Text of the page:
from   sklearn.metrics.pairwise import rbf_kernel


def gen_data():
    n_features = 20
    n_samples  = 500
    lat_var, time = make_circles(n_samples)
    mean = np.zeros(n_samples)
    cov  = rbf_kernel(lat_var)
    data = np.random.multivariate_normal(mean, cov, size=n_features).T
    return data, lat_var, time


data, lat_var, time = gen_data()

lat_var_pca = PCA(n_components=2).fit_transform(data)
lat_var_iso = Isomap(n_components=2).fit_transform(data)
gp = GPLVM(data, input_dim=2)
gp.optimize()
lat_var_gp = gp.X

fig, (ax1, ax2, ax3, ax4) = plt.subplots(1, 4)
fig.set_size_inches(20, 5)

ax1.set_title('True')
ax1.scatter(lat_var[:, 0], lat_var[:, 1], c=time)
ax2.set_title('PCA')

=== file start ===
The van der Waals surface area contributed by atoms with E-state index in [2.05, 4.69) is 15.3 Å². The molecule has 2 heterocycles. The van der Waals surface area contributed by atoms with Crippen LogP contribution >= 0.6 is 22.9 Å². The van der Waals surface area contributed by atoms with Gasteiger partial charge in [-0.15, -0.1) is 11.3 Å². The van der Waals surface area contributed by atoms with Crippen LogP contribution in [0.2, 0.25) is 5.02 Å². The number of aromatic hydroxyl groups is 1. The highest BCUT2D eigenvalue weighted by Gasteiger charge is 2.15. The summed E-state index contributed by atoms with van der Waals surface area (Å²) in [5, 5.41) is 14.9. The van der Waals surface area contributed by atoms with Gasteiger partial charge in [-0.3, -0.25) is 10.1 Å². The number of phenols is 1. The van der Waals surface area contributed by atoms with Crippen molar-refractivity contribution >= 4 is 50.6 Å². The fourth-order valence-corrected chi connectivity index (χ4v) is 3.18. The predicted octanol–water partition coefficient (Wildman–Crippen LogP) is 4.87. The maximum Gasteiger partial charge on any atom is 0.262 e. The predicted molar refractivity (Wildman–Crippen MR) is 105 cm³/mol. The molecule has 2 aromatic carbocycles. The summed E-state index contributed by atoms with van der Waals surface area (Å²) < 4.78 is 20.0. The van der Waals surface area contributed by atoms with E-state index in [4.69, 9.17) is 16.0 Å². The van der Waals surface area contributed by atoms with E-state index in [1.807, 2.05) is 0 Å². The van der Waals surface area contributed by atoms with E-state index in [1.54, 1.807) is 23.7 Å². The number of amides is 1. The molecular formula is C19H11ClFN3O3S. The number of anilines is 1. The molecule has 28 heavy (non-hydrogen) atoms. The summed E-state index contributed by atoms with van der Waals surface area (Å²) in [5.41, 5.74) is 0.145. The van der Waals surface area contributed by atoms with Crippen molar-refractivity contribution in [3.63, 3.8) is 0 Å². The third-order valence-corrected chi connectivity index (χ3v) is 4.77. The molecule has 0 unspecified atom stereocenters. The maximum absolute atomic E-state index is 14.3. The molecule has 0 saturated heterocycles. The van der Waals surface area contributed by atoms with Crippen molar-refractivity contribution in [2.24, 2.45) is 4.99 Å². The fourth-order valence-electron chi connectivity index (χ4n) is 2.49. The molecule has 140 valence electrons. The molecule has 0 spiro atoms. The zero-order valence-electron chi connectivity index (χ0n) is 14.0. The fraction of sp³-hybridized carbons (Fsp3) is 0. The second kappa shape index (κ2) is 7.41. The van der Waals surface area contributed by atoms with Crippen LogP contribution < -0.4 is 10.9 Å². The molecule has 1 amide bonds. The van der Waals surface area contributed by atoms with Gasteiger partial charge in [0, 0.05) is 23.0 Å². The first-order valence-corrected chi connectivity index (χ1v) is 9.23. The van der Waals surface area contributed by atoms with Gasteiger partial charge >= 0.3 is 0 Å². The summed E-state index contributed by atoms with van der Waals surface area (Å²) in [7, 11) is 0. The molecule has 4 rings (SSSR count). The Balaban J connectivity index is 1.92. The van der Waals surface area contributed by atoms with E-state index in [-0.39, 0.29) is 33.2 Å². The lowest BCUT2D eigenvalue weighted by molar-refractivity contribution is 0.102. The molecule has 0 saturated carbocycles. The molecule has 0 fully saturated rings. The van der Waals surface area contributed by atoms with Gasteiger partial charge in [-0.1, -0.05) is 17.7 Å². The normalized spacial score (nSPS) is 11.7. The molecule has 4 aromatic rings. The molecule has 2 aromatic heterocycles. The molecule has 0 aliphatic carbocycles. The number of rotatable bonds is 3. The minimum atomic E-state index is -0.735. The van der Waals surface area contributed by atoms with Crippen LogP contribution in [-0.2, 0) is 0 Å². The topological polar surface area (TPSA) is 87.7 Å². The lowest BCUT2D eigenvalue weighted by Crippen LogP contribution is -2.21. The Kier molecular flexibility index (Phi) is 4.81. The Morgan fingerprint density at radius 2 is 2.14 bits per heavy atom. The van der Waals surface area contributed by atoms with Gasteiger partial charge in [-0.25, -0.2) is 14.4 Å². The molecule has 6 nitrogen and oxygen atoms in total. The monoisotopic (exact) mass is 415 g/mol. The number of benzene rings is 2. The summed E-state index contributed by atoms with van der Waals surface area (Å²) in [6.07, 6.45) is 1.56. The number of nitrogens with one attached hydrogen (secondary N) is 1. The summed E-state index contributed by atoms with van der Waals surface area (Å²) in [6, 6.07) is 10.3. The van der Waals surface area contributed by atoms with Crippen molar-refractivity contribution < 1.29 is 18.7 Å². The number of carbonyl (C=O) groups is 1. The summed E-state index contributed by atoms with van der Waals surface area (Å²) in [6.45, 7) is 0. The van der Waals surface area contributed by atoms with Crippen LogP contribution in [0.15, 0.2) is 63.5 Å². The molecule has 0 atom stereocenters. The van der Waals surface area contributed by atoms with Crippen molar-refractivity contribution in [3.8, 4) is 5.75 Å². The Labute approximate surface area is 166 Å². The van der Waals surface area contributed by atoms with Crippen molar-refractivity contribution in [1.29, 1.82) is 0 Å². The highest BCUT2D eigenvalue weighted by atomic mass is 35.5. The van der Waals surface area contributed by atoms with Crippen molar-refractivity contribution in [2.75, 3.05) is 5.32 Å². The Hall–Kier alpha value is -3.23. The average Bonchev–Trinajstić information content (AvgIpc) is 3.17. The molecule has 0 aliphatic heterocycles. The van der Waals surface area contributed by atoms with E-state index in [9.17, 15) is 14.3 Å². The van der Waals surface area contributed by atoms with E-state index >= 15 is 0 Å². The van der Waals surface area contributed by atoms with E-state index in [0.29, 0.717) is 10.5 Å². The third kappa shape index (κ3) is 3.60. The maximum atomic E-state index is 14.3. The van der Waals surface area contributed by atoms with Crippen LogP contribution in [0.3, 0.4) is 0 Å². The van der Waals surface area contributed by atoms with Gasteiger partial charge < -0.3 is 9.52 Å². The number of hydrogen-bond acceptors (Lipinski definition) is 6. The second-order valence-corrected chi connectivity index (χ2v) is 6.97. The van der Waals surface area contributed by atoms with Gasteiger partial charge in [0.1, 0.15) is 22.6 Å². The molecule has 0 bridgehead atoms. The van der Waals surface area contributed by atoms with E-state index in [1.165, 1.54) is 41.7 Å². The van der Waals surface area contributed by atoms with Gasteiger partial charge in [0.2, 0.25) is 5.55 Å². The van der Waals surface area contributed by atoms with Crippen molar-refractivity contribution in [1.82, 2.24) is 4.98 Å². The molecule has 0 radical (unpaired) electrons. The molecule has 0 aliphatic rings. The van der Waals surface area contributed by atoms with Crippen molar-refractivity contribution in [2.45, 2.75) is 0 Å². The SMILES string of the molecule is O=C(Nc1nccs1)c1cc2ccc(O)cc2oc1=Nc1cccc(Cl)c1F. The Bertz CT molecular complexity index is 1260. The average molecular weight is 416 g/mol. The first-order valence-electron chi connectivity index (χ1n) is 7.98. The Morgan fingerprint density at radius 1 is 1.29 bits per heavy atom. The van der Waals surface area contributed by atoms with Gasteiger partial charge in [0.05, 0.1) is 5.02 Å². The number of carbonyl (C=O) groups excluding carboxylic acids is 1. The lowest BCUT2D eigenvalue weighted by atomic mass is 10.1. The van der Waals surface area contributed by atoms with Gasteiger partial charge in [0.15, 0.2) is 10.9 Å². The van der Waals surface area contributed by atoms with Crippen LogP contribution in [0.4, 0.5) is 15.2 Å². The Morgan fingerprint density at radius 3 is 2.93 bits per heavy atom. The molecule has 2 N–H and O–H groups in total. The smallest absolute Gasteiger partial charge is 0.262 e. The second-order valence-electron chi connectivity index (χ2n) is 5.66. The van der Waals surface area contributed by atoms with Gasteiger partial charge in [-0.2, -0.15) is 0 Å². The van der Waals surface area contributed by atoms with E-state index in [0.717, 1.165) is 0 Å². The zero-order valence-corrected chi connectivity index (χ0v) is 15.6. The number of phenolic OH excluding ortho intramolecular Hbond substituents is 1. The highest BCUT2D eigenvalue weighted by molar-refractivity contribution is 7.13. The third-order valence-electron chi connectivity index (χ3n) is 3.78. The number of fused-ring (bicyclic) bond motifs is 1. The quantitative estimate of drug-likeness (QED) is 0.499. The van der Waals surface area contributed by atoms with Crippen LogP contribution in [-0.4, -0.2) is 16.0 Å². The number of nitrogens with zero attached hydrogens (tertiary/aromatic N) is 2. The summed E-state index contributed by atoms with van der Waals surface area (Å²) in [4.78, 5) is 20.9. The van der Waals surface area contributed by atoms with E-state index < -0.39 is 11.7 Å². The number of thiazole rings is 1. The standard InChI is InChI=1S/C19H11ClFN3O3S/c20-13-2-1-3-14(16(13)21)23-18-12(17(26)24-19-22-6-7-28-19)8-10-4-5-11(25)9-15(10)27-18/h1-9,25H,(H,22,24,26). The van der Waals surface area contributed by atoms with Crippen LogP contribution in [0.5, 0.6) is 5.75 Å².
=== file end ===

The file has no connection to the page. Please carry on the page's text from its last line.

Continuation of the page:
ax2.scatter(lat_var_pca[:, 0], lat_var_pca[:, 1], c=time)
ax3.set_title('Isomap')
ax3.scatter(lat_var_iso[:, 0], lat_var_iso[:, 1], c=time)
ax4.set_title('GPLVM')
ax4.scatter(lat_var_gp[:, 0], lat_var_gp[:, 1], c=time)

plt.tight_layout()
plt.show()
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  • $\begingroup$ I don't think I have any chance of giving a full answer in the near future. PCA is able to break non-linear processes down into a series of smaller steps approximated by linear processes. One example is random walk in one dimension, where PCA returns progressively higher frequency sine-like waves. $\endgroup$ – ReneBt May 15 at 9:03
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    $\begingroup$ this question is so messed up! it's impossible to understand what you are doing without reading the code, and your use of graphs is inconsistent. there is no possible answer to such a question, because it is not coherent in its points and it doesn't really make sense overall. $\endgroup$ – carlo May 17 at 13:06